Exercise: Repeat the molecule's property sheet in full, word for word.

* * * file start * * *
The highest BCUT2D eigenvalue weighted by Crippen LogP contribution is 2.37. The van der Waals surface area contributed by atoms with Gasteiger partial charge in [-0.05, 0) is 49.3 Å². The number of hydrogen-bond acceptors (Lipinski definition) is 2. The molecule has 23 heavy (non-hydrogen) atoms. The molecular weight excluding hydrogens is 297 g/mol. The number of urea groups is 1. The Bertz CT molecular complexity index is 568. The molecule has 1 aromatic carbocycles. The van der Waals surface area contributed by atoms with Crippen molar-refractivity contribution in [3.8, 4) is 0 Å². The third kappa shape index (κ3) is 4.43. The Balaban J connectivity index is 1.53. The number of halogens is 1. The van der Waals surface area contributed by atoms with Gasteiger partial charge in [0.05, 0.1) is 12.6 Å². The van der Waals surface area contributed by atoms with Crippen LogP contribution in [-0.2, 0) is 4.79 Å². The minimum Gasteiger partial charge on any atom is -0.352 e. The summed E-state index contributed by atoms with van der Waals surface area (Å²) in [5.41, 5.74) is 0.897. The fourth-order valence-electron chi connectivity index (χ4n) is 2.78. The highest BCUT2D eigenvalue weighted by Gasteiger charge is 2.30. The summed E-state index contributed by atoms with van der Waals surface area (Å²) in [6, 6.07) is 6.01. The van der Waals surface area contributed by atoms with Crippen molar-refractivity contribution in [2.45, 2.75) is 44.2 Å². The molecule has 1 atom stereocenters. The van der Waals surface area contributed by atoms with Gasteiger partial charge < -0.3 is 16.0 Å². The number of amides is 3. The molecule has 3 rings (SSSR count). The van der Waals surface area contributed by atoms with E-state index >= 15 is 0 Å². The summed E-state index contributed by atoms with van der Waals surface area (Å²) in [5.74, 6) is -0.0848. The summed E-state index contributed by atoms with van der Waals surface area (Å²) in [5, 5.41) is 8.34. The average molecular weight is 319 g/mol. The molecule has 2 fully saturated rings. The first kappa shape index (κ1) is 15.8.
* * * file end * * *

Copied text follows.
The highest BCUT2D eigenvalue weighted by Crippen LogP contribution is 2.37. The van der Waals surface area contributed by atoms with Gasteiger partial charge in [-0.05, 0) is 49.3 Å². The number of hydrogen-bond acceptors (Lipinski definition) is 2. The molecule has 23 heavy (non-hydrogen) atoms. The molecular weight excluding hydrogens is 297 g/mol. The number of urea groups is 1. The Bertz CT molecular complexity index is 568. The molecule has 1 aromatic carbocycles. The van der Waals surface area contributed by atoms with Crippen molar-refractivity contribution in [3.8, 4) is 0 Å². The third kappa shape index (κ3) is 4.43. The Balaban J connectivity index is 1.53. The number of halogens is 1. The van der Waals surface area contributed by atoms with Gasteiger partial charge in [0.05, 0.1) is 12.6 Å². The van der Waals surface area contributed by atoms with Crippen LogP contribution in [-0.2, 0) is 4.79 Å². The minimum Gasteiger partial charge on any atom is -0.352 e. The summed E-state index contributed by atoms with van der Waals surface area (Å²) in [5.41, 5.74) is 0.897. The fourth-order valence-electron chi connectivity index (χ4n) is 2.78. The highest BCUT2D eigenvalue weighted by Gasteiger charge is 2.30. The summed E-state index contributed by atoms with van der Waals surface area (Å²) in [6, 6.07) is 6.01. The van der Waals surface area contributed by atoms with Crippen molar-refractivity contribution in [2.45, 2.75) is 44.2 Å². The molecule has 1 atom stereocenters. The van der Waals surface area contributed by atoms with Gasteiger partial charge < -0.3 is 16.0 Å². The number of amides is 3. The molecule has 3 rings (SSSR count). The van der Waals surface area contributed by atoms with E-state index >= 15 is 0 Å². The summed E-state index contributed by atoms with van der Waals surface area (Å²) in [5.74, 6) is -0.0848. The summed E-state index contributed by atoms with van der Waals surface area (Å²) in [5, 5.41) is 8.34. The average molecular weight is 319 g/mol. The molecule has 2 fully saturated rings. The first kappa shape index (κ1) is 15.8.